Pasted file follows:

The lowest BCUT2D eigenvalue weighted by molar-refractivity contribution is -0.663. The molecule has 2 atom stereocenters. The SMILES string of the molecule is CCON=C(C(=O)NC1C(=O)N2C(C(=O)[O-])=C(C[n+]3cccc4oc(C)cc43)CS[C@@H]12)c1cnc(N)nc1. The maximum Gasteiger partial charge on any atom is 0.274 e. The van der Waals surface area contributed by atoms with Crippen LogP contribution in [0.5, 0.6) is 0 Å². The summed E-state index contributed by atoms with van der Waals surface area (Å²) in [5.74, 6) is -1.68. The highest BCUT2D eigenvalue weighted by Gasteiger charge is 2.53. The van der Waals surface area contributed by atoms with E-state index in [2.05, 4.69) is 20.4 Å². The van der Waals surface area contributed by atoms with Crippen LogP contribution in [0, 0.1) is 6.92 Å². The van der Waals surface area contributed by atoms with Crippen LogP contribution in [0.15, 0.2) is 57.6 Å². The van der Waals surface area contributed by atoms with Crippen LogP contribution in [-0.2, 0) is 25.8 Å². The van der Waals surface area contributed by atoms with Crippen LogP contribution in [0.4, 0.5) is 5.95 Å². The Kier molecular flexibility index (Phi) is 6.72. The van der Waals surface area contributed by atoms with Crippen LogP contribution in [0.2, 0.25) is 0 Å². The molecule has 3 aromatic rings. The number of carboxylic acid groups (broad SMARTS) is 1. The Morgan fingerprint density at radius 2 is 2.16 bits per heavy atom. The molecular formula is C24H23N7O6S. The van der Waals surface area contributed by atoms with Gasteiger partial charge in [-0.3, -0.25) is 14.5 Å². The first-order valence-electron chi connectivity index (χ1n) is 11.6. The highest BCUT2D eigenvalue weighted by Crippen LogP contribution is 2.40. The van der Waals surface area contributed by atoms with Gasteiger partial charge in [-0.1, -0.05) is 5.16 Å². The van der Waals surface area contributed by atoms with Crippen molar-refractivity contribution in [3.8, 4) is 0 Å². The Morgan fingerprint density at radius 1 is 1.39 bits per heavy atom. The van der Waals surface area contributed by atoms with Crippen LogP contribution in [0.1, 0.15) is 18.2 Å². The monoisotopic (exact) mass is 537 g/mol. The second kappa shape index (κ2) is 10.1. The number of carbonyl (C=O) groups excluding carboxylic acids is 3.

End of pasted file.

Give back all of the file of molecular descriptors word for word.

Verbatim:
The lowest BCUT2D eigenvalue weighted by molar-refractivity contribution is -0.663. The molecule has 2 atom stereocenters. The SMILES string of the molecule is CCON=C(C(=O)NC1C(=O)N2C(C(=O)[O-])=C(C[n+]3cccc4oc(C)cc43)CS[C@@H]12)c1cnc(N)nc1. The maximum Gasteiger partial charge on any atom is 0.274 e. The van der Waals surface area contributed by atoms with Crippen LogP contribution in [0.5, 0.6) is 0 Å². The summed E-state index contributed by atoms with van der Waals surface area (Å²) in [5.74, 6) is -1.68. The highest BCUT2D eigenvalue weighted by Gasteiger charge is 2.53. The van der Waals surface area contributed by atoms with E-state index in [2.05, 4.69) is 20.4 Å². The van der Waals surface area contributed by atoms with Crippen LogP contribution in [0, 0.1) is 6.92 Å². The van der Waals surface area contributed by atoms with Crippen LogP contribution in [0.15, 0.2) is 57.6 Å². The van der Waals surface area contributed by atoms with Crippen LogP contribution in [-0.2, 0) is 25.8 Å². The van der Waals surface area contributed by atoms with Crippen LogP contribution in [0.4, 0.5) is 5.95 Å². The Kier molecular flexibility index (Phi) is 6.72. The van der Waals surface area contributed by atoms with Crippen LogP contribution in [0.2, 0.25) is 0 Å². The molecule has 3 aromatic rings. The number of carboxylic acid groups (broad SMARTS) is 1. The Morgan fingerprint density at radius 2 is 2.16 bits per heavy atom. The molecular formula is C24H23N7O6S. The van der Waals surface area contributed by atoms with Gasteiger partial charge in [-0.3, -0.25) is 14.5 Å². The first-order valence-electron chi connectivity index (χ1n) is 11.6. The highest BCUT2D eigenvalue weighted by Crippen LogP contribution is 2.40. The van der Waals surface area contributed by atoms with Gasteiger partial charge in [-0.1, -0.05) is 5.16 Å². The van der Waals surface area contributed by atoms with Crippen molar-refractivity contribution in [3.8, 4) is 0 Å². The Morgan fingerprint density at radius 1 is 1.39 bits per heavy atom. The van der Waals surface area contributed by atoms with Crippen LogP contribution in [0.1, 0.15) is 18.2 Å². The monoisotopic (exact) mass is 537 g/mol. The second kappa shape index (κ2) is 10.1. The number of carbonyl (C=O) groups excluding carboxylic acids is 3.